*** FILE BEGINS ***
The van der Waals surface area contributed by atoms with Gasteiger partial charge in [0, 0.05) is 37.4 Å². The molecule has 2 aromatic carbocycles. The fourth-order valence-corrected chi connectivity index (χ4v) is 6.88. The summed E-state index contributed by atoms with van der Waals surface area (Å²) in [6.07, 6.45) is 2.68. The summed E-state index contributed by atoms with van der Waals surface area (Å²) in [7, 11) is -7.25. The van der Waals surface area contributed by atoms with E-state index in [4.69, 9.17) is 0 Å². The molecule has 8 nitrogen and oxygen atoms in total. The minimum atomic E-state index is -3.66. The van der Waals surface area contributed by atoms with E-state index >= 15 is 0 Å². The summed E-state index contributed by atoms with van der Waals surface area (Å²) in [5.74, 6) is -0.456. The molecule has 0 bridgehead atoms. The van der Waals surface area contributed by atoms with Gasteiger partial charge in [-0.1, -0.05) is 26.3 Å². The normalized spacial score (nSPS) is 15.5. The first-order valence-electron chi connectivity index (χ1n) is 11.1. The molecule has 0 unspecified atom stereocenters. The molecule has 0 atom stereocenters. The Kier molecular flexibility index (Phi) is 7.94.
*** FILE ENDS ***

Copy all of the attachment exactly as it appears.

The van der Waals surface area contributed by atoms with Gasteiger partial charge in [0, 0.05) is 37.4 Å². The molecule has 2 aromatic carbocycles. The fourth-order valence-corrected chi connectivity index (χ4v) is 6.88. The summed E-state index contributed by atoms with van der Waals surface area (Å²) in [6.07, 6.45) is 2.68. The summed E-state index contributed by atoms with van der Waals surface area (Å²) in [7, 11) is -7.25. The van der Waals surface area contributed by atoms with E-state index in [4.69, 9.17) is 0 Å². The molecule has 8 nitrogen and oxygen atoms in total. The minimum atomic E-state index is -3.66. The van der Waals surface area contributed by atoms with E-state index >= 15 is 0 Å². The summed E-state index contributed by atoms with van der Waals surface area (Å²) in [5.74, 6) is -0.456. The molecule has 0 bridgehead atoms. The van der Waals surface area contributed by atoms with Gasteiger partial charge in [-0.1, -0.05) is 26.3 Å². The normalized spacial score (nSPS) is 15.5. The first-order valence-electron chi connectivity index (χ1n) is 11.1. The molecule has 0 unspecified atom stereocenters. The molecule has 0 atom stereocenters. The Kier molecular flexibility index (Phi) is 7.94.